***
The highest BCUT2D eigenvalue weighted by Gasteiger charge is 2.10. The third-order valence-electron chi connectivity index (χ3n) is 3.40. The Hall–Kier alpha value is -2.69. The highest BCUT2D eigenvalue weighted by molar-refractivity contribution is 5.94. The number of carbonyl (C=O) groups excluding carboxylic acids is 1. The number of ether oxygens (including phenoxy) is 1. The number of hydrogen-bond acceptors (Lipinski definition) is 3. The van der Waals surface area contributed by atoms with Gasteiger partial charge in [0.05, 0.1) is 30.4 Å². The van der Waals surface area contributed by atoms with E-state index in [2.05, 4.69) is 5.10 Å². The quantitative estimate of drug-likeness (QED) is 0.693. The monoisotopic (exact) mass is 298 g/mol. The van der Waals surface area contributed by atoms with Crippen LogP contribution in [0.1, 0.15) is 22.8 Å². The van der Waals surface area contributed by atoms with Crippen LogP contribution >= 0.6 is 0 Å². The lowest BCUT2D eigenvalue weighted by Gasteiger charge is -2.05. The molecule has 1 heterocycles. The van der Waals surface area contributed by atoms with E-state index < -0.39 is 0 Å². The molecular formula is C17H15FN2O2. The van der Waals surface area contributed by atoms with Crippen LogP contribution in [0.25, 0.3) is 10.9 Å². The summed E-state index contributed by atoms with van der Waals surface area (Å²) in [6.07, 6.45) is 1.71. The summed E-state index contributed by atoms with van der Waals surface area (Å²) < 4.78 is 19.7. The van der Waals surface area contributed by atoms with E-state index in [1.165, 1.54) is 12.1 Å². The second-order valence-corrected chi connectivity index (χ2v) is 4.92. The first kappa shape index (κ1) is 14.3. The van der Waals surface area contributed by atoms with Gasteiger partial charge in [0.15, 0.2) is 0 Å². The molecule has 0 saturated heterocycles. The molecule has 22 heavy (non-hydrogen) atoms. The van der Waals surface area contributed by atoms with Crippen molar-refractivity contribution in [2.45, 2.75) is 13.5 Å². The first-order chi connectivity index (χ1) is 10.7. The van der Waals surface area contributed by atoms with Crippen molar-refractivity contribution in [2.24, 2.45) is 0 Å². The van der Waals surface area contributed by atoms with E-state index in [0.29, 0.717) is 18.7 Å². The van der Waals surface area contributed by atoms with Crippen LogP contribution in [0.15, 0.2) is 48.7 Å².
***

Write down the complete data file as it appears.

The highest BCUT2D eigenvalue weighted by Gasteiger charge is 2.10. The third-order valence-electron chi connectivity index (χ3n) is 3.40. The Hall–Kier alpha value is -2.69. The highest BCUT2D eigenvalue weighted by molar-refractivity contribution is 5.94. The number of carbonyl (C=O) groups excluding carboxylic acids is 1. The number of ether oxygens (including phenoxy) is 1. The number of hydrogen-bond acceptors (Lipinski definition) is 3. The van der Waals surface area contributed by atoms with Gasteiger partial charge in [0.05, 0.1) is 30.4 Å². The van der Waals surface area contributed by atoms with E-state index in [2.05, 4.69) is 5.10 Å². The quantitative estimate of drug-likeness (QED) is 0.693. The monoisotopic (exact) mass is 298 g/mol. The van der Waals surface area contributed by atoms with Crippen LogP contribution in [0.1, 0.15) is 22.8 Å². The van der Waals surface area contributed by atoms with Crippen LogP contribution >= 0.6 is 0 Å². The lowest BCUT2D eigenvalue weighted by Gasteiger charge is -2.05. The molecule has 1 heterocycles. The van der Waals surface area contributed by atoms with E-state index < -0.39 is 0 Å². The molecular formula is C17H15FN2O2. The van der Waals surface area contributed by atoms with Crippen LogP contribution in [0.25, 0.3) is 10.9 Å². The summed E-state index contributed by atoms with van der Waals surface area (Å²) in [6.07, 6.45) is 1.71. The summed E-state index contributed by atoms with van der Waals surface area (Å²) < 4.78 is 19.7. The van der Waals surface area contributed by atoms with E-state index in [1.165, 1.54) is 12.1 Å². The second-order valence-corrected chi connectivity index (χ2v) is 4.92. The first kappa shape index (κ1) is 14.3. The van der Waals surface area contributed by atoms with Gasteiger partial charge in [0.15, 0.2) is 0 Å². The molecule has 0 saturated heterocycles. The molecule has 22 heavy (non-hydrogen) atoms. The van der Waals surface area contributed by atoms with Crippen molar-refractivity contribution in [2.45, 2.75) is 13.5 Å². The first-order chi connectivity index (χ1) is 10.7. The van der Waals surface area contributed by atoms with Crippen molar-refractivity contribution in [2.24, 2.45) is 0 Å². The van der Waals surface area contributed by atoms with E-state index in [0.29, 0.717) is 18.7 Å². The van der Waals surface area contributed by atoms with Crippen LogP contribution in [0.15, 0.2) is 48.7 Å².